Not many people know this, but there exists an alternate ending to the biblical story of Noah’s Ark. In this version, as the flood waters subsided, Noah found himself beached outside Williamstown, Ky., an hour’s drive from Cincinnati.
Something about this urban metropolis (population 3,000), inspired the enterprising Ken Ham (Ham also being the name of one of Noah’s sons) to put the “ark” back into “theme park,” complete with exhibits, a petting zoo, a 700-person restaurant and a gift shop (presumably hoping that “if you build it, they will come”). There is no suggestion that Ham and Noah are one and the same, although Ham does say he sometimes "feels a bit like Noah", who his ministry, Answers in Genesis, preaches lived to be 950 years old.
The attraction, Ark Encounter, opened to the public last week.
Among the more controversial aspects of the story told at Ark Encounter is that the earth is 6,000 years old and was co-inhabited by dinosaurs and humans at the time of Noah. These conclusions have been conclusively refuted by scientists such as PBS’s “Science Guy” Bill Nye, a prominent science advocate who, in a blog article, dubbed Ham and his followers “bad for Kentucky, bad for science education, bad for the U.S., and thereby bad for humankind.”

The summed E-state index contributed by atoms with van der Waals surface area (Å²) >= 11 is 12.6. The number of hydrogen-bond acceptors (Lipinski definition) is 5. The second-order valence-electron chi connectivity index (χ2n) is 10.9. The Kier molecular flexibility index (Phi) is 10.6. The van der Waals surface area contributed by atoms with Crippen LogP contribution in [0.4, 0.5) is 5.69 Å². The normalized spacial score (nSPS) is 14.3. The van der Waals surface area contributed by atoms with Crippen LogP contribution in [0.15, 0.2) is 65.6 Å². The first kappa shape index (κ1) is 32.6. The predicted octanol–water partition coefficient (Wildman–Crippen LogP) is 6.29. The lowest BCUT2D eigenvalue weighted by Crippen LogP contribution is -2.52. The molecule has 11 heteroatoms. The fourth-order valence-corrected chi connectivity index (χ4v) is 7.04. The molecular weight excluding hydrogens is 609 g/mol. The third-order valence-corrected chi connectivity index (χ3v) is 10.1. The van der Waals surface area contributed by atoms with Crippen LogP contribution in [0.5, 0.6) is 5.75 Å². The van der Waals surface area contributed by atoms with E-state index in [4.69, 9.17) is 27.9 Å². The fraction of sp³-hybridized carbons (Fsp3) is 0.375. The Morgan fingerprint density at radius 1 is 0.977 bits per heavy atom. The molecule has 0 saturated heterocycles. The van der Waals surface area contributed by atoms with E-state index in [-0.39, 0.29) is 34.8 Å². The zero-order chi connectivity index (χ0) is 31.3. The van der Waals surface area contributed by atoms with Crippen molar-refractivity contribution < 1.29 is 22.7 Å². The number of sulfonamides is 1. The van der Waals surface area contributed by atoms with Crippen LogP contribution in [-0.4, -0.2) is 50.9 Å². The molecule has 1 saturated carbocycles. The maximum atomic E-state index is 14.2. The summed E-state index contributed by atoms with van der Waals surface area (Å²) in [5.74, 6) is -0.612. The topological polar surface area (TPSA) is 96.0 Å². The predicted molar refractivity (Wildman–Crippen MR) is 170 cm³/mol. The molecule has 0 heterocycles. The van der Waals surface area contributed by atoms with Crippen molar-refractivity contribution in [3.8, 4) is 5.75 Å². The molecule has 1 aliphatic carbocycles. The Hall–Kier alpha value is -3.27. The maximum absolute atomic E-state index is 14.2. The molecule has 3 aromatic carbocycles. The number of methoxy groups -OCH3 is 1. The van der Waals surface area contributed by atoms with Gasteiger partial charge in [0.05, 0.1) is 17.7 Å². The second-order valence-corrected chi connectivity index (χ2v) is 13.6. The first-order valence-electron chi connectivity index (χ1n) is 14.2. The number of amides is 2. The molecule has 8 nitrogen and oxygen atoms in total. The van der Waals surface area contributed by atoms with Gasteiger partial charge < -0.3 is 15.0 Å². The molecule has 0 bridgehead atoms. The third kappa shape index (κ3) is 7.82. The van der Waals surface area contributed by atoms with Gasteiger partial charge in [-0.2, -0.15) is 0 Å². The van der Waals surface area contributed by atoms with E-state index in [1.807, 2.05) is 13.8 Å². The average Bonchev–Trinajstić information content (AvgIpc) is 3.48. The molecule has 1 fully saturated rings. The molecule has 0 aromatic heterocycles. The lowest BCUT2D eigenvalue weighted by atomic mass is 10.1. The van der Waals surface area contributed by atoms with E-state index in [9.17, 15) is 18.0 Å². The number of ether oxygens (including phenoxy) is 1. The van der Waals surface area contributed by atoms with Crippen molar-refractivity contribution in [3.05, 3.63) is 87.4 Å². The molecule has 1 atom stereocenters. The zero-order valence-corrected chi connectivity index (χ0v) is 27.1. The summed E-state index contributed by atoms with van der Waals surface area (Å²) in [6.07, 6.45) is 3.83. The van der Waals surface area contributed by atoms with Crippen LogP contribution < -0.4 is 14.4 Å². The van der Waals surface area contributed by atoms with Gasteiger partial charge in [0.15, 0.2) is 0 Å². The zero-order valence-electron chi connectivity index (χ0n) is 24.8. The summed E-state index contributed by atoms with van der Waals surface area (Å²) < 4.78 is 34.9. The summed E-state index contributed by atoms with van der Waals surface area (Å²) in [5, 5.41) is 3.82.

The problem, according to Harvard biblical professor Michael D. Coogan, is that the museum “rests on an assumption that the bible is literally true in everything that it says.” Coogan emphasized that in the case of Noah’s Ark “that is simply not the case,” adding that the early chapters of Genesis are known to contain mythological references, and that its writers “drew on previous sources directly in constructing their own account.”
Bruce Feiler, writer, columnist and star of PBS miniseries “Walking the Bible,” was a little more cautious, although he too emphasized “there is no evidence that any of the events in the Torah took place. Garden of Eden, Noah, Patriarchs, any of it.” That said, he added, “It doesn’t mean the stories aren’t true, just that there is no evidence.” To Feiler, however, the debate over the veracity of the stories is a “distraction from what the story is trying to do, which is to convey a message.”
In a post on his blog, Ham made a point of saying that Jews were welcome to the site, along with every other minority group, with the aim of “taking the gospel to everyone.” This welcome, however, only extends as far as visitors, with the 300 to 400 workers at the site required to sign a statement affirming their Christian faith. This requirement was affirmed to be legal by a federal judge.
This is not the first bible-themed theme park in the U.S. In 2001, the Trinity Broadcasting Network-owned Holy Land Experience opened in Orlando, Fla. Answers in Genesis also built a Creation Museum a short drive away from the new Ark Encounter.
In a statement, Ham said that Ark Encounter is expected to attract 2 million visitors in its first year, a figure that would make it by far (by about 2 million people) the most-visited site in Williamstown.